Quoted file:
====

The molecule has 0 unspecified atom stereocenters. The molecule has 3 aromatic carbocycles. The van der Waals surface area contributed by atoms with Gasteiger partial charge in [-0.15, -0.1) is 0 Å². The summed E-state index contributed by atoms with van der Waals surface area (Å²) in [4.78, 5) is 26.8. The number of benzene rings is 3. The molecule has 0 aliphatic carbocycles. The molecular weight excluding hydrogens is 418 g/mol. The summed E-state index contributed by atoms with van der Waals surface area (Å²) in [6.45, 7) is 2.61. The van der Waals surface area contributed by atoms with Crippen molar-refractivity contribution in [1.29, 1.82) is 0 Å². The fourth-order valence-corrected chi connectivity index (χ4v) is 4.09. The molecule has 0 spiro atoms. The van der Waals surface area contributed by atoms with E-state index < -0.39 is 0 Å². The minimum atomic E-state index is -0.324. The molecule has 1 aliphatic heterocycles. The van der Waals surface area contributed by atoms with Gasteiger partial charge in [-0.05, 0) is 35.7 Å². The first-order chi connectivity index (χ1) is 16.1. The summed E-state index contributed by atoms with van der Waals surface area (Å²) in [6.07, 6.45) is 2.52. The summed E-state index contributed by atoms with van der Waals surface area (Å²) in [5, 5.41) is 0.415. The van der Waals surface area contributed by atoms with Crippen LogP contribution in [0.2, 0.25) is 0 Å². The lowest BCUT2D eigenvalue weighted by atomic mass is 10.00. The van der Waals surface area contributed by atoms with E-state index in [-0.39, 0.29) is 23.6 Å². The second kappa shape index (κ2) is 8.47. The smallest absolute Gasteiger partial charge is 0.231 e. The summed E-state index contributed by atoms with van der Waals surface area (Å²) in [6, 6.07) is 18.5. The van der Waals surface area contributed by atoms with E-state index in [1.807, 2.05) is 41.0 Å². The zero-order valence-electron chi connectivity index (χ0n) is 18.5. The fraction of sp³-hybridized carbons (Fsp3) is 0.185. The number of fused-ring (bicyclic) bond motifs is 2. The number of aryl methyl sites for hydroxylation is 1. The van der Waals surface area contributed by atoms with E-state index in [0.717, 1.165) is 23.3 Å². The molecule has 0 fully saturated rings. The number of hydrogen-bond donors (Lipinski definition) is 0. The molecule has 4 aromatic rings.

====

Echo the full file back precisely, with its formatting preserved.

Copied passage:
The molecule has 0 unspecified atom stereocenters. The molecule has 3 aromatic carbocycles. The van der Waals surface area contributed by atoms with Gasteiger partial charge in [-0.15, -0.1) is 0 Å². The summed E-state index contributed by atoms with van der Waals surface area (Å²) in [4.78, 5) is 26.8. The number of benzene rings is 3. The molecule has 0 aliphatic carbocycles. The molecular weight excluding hydrogens is 418 g/mol. The summed E-state index contributed by atoms with van der Waals surface area (Å²) in [6.45, 7) is 2.61. The van der Waals surface area contributed by atoms with Crippen molar-refractivity contribution in [1.29, 1.82) is 0 Å². The fourth-order valence-corrected chi connectivity index (χ4v) is 4.09. The molecule has 0 spiro atoms. The van der Waals surface area contributed by atoms with E-state index < -0.39 is 0 Å². The minimum atomic E-state index is -0.324. The molecule has 1 aliphatic heterocycles. The van der Waals surface area contributed by atoms with Gasteiger partial charge in [-0.05, 0) is 35.7 Å². The first-order chi connectivity index (χ1) is 16.1. The summed E-state index contributed by atoms with van der Waals surface area (Å²) in [6.07, 6.45) is 2.52. The summed E-state index contributed by atoms with van der Waals surface area (Å²) in [5, 5.41) is 0.415. The van der Waals surface area contributed by atoms with Crippen LogP contribution in [0.2, 0.25) is 0 Å². The lowest BCUT2D eigenvalue weighted by atomic mass is 10.00. The van der Waals surface area contributed by atoms with E-state index in [-0.39, 0.29) is 23.6 Å². The second kappa shape index (κ2) is 8.47. The smallest absolute Gasteiger partial charge is 0.231 e. The summed E-state index contributed by atoms with van der Waals surface area (Å²) in [6, 6.07) is 18.5. The van der Waals surface area contributed by atoms with E-state index in [1.807, 2.05) is 41.0 Å². The zero-order valence-electron chi connectivity index (χ0n) is 18.5. The fraction of sp³-hybridized carbons (Fsp3) is 0.185. The number of fused-ring (bicyclic) bond motifs is 2. The number of aryl methyl sites for hydroxylation is 1. The van der Waals surface area contributed by atoms with E-state index in [0.717, 1.165) is 23.3 Å². The molecule has 0 fully saturated rings. The number of hydrogen-bond donors (Lipinski definition) is 0. The molecule has 4 aromatic rings.